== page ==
I bought this dictionary expecting to find a decent amount of translation between Yoruba and English. It far exceeded my expectation. The dictionary is packed with words! It's like the author had an English dictionary beside him and word for word, translated it to Yoruba. There's even a Yoruba primer at the begining.
I will echo the other reviewers in saying that this is probably the best Yoruba dictionary on the market. I have yet to look for an English > Yoruba translation and not find it. That being said, there is a definite lack of Yoruba > English (the Yoruba > English section is less than half the size of the English > Yoruba section) so it is much less helpful in translating from Yoruba into English than the other way around. As a student studying Yoruba, it is not as helpful when I am reading a Yoruba text and attempting to find the meaning of a Yoruba word. My Yoruba professor has also identified some errors in translating English into Yoruba.
My largest disappointment with this dictionary, however, is with its CLEARLY Christianized and biased stance toward the Yoruba indigenous religion. It translates "devil" as "Esu" for example, when years and years of scholarship have indicated that this is an incorrect association (Esu is a deity in the indigenous religion and is in NO WAY analagous to the Christian devil). Additionally, it translates "idolater" as "aborisa" which is also incorrect (an aborisa is one who practices Yoruba indigenous religion and most would take issue with being referred to as "idolaters" particularly since it is clear that this term is being used pejoratively). There are several other translations of this sort which are extremely off-putting and disappointing. Outsiders have demonized Yoruba religion -- and African religions more broadly -- enough without someone who is of the culture doing so in a book that is supposed to be a neutral reference guide (to the extent that anything can be "neutral"). This is not to mention that it does not include any of the names for traditional Yoruba ceremonies, even though many of them are still undertaken by Yoruba people regardless of religious affiliation.
Hippocrene often offers American readers dctionaries of foreign languages by rebranding those published abroad. The YORUBA MODERN PRACTICAL DICTIONARY is one example. Compiled by Kayode J. Fakinlede, the dictionary is cleared aimed at a Nigerian audience, both Yoruba speakers working with English and non-Yoruba learning this major national language.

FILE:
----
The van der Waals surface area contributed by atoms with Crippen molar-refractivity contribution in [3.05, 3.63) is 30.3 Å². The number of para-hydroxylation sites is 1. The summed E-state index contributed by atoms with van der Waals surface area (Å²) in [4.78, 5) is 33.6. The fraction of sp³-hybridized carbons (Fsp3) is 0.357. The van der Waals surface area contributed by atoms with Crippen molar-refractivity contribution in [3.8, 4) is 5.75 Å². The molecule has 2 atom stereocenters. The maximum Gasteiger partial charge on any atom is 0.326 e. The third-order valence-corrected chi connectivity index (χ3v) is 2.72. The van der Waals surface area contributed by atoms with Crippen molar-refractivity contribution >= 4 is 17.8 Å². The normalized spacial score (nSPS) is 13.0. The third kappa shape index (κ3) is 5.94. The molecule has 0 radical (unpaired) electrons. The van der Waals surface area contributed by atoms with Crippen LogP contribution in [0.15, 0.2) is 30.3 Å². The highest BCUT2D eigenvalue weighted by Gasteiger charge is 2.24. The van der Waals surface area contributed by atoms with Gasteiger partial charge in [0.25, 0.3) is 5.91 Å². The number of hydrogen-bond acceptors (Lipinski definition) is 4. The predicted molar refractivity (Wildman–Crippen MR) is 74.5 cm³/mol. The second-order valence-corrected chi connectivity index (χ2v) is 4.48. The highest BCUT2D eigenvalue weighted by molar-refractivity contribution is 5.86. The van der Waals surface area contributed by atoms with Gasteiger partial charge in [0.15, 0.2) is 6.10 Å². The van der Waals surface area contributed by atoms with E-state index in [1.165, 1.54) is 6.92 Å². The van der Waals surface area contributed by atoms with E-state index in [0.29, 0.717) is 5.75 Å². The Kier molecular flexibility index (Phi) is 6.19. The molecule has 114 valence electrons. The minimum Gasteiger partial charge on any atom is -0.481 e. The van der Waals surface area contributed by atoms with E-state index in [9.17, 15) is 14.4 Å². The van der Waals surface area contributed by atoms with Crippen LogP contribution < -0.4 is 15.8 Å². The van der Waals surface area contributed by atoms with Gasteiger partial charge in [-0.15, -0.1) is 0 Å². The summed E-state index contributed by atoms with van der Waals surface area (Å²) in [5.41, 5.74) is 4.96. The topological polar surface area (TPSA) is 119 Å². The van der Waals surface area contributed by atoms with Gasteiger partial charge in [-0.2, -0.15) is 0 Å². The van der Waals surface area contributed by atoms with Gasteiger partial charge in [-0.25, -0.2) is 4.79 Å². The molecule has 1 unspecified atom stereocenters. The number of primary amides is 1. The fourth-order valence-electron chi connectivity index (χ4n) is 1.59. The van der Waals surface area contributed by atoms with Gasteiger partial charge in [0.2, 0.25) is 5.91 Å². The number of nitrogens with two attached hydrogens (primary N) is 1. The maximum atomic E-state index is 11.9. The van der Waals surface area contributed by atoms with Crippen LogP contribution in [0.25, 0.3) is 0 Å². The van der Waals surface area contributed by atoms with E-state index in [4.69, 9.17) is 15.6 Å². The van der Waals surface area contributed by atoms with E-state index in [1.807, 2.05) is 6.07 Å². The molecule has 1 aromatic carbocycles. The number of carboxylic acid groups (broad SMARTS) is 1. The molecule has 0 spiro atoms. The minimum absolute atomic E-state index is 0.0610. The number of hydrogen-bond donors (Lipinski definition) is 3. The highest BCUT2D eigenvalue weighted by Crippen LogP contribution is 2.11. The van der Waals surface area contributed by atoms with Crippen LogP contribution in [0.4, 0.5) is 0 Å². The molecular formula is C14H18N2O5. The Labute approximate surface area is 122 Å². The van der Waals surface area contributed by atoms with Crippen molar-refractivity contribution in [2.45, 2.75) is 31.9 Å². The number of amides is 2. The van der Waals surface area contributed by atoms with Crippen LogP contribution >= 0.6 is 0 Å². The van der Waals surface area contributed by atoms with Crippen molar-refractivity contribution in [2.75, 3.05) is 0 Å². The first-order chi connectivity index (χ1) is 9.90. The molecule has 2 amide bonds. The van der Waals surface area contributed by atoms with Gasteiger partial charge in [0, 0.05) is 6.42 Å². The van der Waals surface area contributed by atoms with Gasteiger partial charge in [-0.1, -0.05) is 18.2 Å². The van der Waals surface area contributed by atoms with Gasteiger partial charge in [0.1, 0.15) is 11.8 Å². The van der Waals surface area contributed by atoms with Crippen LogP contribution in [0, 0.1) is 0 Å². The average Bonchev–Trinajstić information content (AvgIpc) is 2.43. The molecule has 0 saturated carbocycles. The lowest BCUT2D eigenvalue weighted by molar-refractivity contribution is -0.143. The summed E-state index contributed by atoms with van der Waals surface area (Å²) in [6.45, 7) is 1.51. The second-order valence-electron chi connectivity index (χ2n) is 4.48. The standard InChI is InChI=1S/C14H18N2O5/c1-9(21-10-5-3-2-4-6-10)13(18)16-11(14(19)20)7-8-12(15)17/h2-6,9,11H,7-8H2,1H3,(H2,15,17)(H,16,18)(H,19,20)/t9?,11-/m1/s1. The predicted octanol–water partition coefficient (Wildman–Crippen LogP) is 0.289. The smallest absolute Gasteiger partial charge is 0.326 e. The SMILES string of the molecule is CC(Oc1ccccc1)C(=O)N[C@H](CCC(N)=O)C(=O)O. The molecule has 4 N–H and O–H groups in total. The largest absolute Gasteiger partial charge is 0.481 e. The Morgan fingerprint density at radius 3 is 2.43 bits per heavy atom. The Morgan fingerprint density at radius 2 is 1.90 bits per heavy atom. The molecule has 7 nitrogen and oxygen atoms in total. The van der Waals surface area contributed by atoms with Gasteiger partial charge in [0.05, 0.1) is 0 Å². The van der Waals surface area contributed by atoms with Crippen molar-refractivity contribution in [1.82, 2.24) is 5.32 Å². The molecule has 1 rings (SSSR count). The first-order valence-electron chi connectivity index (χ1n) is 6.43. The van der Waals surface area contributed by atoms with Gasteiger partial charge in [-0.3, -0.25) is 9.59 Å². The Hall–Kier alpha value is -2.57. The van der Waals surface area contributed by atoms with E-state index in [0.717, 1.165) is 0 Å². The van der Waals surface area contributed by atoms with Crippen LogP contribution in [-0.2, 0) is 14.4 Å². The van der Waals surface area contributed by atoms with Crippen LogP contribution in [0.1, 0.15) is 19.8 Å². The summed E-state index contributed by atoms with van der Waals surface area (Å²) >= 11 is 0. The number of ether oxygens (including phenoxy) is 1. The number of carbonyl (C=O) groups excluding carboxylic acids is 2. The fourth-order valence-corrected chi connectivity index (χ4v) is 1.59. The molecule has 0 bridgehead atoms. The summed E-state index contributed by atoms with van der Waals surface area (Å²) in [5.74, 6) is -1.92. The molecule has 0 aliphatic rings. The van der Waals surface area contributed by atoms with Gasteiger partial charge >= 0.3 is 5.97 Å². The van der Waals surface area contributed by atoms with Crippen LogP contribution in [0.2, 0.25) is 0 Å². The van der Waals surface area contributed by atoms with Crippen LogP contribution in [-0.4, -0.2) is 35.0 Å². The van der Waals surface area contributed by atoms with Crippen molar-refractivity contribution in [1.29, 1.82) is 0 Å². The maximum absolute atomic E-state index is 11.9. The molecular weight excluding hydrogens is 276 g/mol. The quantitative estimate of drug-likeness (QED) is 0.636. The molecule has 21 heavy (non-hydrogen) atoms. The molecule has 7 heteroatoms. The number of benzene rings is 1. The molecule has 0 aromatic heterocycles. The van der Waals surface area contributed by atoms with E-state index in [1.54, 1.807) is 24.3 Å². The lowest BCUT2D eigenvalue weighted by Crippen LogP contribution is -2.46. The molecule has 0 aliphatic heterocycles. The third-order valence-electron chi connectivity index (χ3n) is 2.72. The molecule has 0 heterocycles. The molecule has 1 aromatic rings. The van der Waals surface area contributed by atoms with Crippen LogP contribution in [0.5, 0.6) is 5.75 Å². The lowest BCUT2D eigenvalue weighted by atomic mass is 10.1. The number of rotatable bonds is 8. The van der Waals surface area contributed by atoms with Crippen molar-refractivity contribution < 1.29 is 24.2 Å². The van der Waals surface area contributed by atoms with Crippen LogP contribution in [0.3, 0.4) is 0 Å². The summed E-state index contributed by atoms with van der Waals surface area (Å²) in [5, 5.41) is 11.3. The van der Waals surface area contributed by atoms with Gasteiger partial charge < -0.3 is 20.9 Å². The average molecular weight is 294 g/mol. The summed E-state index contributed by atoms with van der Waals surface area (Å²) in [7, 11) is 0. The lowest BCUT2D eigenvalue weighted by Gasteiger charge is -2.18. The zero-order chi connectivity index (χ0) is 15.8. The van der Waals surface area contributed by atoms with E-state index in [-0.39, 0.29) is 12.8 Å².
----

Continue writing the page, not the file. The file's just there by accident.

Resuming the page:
Fakinlede is not a professional lexiconographer, but a research scientist and, as we are told, "avowed Yoruba nationalist." One of the key aims of this dictionary seems to be facilitating the development of Yoruba scientific terminologies. There's a 10-page listing of English to Yoruba wood roots (e.g. "bio-", "cardio-", "quadri-"), and the English-Yoruba portion of the dictionary contains an usual amount of specialized scientific terms for such a relatively small dictionary. There's also some example texts of mathematical operations in Yoruba at the end, such as "To divide D in a ratio of A to B, find the sum of the ratios: A + B".
That the dictionary was written for a Nigerian audience is evident in the glossing of each English listing in the English-Yoruba portion. Listings such as "nosegay [a small bouquet, a bunch of flowers] or. idi ododo" are clearly meant to help out readers whose English might be shaky. And, of course, the preface written by attorney-general and civil rights activist Bola Ige, shortly before he was assassinated, is the sort of thing that would attract a local Nigerian audience.
However, the dictionary can still be useful for English-speaking students of Yoruba outside of Nigeria. A 13-page grammar gives a good sketch of the language, and the dictionary itself contains 26,000 entries with few noticeable lacunae. I'm not aware of any better dictionary that is widely available in the United States. However, the dictionary does suffer from a fault common to all of Hippocrene's dictionaries: extremely amateur typesetting. The bulk of this dictionary, a trade paperback reaching nearly 700 pages, could have been lessened had so much space not been wasted on each page.
This dictionary has it all. It is very good and basically can replace the need of a grammer book. In the beginning pages, it teaches you some of the grammar used in the Yoruba langauge. Tone patterns, the vowels, question types, greetings, verb conjuctions and word roots.
Besides that, this dictionary contains the meaning of just about any word you could think of in the English or the Yoruba language. Really, it has some odd and wierd words in here that you would never think you would even say in a sentence. Also, the dictionary itself doesnt just give the definition, it also defines small variances of the word. (Ex: See: lati ri (nkan); Let me see: Je ki nriran; To understand: lati ye; I see: O ye mi.) It also translates the English word to Yoruba. (Ex: Shout [A loud cry] or Fox [Doglike wild animal])
This book is a must-have for anyone trying to learn Yoruba. It contains so many words, even primitive Yoruba word such as Ireti which means Hope or Gbimo which means Plan. It contains over 26,000 entries.
The only thing I would advise anyone to do, is to learn the Yoruba alphabet if you do not already know it. That will immensely help you pronouce the words correctly, because of course, there is no audio that comes with this book to help you. (...)